Valerian and the City of a Thousand Planets … Don’t Bother!  (A movie review)

Released in theaters

  • July, 2017


  • 51% – Rotten Tomatoes Critics
  • 57% – Rotten Tomatoes Movie Goers
  • 15% – Roger Koehler


  • Cara Delavingne, Dane DeHaan and Clive Owen

Directed by

  • Luc Besson

For those of you who have read my reviews in the past, you should have a pretty good idea that I like going to movies, and I generally try to see the best in a movie – to at least try and find something good to take away from a movie so I don’t feel totally disappointed.

There have not been many movies that I have seen over the years that fit that latter description … but Valerian is damn close.

It is quite simply an Avatar  rip-off that fails on almost every level it tries to achieve.  Even if there had never been an Avatar, this movie would fail simply on its own merits – or lack thereof.

The movie is based upon a long running (1967-2010) French comic book series, Valerian and Laureline, which was apparently somewhat popular, at least in France, but never really caught on in the U.S.  That is something I can understand.

Valerian - comic book

We saw it in 3D, which added nothing to the movie.  The main plot of the movie is that a futuristic race of beings had their idyllic planet destroyed by a Federation general who did so knowingly in order to save his own ass.  The few survivors of that race are now in danger of being completely eliminated to cover up the general’s original sin.

To picture in your mind the idyllic race in this movie, simply think of the Na’vi – the race of incredibly tall beings in Avatar, who also had their existence threatened by humans.  Now go ahead and imagine the Na’vi, but without the extra height – the similarity is THAT stark.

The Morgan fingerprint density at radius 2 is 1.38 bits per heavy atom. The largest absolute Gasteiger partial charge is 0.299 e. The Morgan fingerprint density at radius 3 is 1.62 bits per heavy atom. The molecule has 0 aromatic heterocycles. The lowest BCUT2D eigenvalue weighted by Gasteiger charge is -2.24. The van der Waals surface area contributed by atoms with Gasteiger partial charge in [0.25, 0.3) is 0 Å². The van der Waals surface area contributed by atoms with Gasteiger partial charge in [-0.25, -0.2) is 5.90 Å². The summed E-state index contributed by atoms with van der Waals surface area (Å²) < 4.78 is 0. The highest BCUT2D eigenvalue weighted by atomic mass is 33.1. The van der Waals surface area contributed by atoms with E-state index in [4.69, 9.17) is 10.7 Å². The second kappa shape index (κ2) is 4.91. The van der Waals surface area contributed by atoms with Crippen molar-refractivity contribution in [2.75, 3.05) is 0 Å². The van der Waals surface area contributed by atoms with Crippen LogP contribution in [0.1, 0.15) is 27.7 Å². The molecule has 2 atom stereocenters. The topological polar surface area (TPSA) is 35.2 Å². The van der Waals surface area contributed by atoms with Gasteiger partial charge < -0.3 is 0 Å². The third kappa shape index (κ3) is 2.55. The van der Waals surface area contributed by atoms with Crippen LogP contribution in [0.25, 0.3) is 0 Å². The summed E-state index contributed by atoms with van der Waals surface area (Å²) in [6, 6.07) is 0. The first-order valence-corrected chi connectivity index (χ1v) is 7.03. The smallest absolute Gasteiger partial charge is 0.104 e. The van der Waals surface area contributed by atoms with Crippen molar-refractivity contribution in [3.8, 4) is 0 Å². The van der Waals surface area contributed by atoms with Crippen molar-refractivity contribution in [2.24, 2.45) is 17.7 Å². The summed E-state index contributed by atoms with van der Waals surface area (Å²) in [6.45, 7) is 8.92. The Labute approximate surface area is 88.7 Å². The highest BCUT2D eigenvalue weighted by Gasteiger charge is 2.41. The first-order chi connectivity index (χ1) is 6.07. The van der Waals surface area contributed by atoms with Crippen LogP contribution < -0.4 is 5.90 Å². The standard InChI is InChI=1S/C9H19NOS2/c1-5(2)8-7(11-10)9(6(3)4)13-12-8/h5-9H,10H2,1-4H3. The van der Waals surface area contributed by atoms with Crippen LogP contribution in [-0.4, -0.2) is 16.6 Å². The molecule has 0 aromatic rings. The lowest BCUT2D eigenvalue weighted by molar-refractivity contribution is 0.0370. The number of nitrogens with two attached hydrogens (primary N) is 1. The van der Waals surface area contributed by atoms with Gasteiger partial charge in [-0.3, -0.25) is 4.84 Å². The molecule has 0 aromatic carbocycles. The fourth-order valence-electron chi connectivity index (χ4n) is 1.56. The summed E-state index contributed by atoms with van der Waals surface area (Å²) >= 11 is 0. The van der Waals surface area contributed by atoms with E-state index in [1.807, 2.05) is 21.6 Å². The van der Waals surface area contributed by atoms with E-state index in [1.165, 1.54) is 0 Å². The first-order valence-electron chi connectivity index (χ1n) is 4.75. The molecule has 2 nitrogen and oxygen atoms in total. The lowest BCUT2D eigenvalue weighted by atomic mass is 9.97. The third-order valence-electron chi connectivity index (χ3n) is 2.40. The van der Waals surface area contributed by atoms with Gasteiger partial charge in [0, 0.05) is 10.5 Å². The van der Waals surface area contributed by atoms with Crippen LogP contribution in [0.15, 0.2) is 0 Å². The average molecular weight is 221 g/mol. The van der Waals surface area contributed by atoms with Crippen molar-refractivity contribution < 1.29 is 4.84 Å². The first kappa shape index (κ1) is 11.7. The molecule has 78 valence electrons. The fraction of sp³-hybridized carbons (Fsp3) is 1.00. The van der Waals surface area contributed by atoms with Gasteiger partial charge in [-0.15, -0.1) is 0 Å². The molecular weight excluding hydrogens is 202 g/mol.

Even the full name of the movie, which includes “City of a Thousand Planets” makes very little sense.  There is such a “city” in the story, called Alpha.  Think of the Death Star, from Star Wars, but with a lot of rough edges.  Alpha exists, and most events in the movie do take place inside it, but to add it to the name of the movie is a pretty transparent attempt to make the movie seem more potentially interesting than it obviously is.

As in the comic books, Valerian is the name of the male hero.  The heroine’s name is Laureline.  Both of those roles are played by pretty much unknown actors, Dane DeHaan and Cara Delavingne.

The director is a Frenchman by the name of Luc Besson.  His most notable prior accomplishments are the 1997 sci-fi film, The Fifth Element, and the Scarlet Johannsen sci-fi movie from 2014 – Lucy.  Apparently Besson was a long-time fan of the comic book series but thought that it would be too difficult to bring to the big screen.  That opinion changed when he saw the success of, and the technology employed by, Avatar.

The two heroes in Valerian – a young man and woman – are partners in a sort of secret service of the future government.  There is a love interest between the two of them that is very badly handled.  The girl was OK but I was rooting the whole way for her to finally realize what a waste the guy was … and to dump him.  You can probably figure out which way that relationship ended.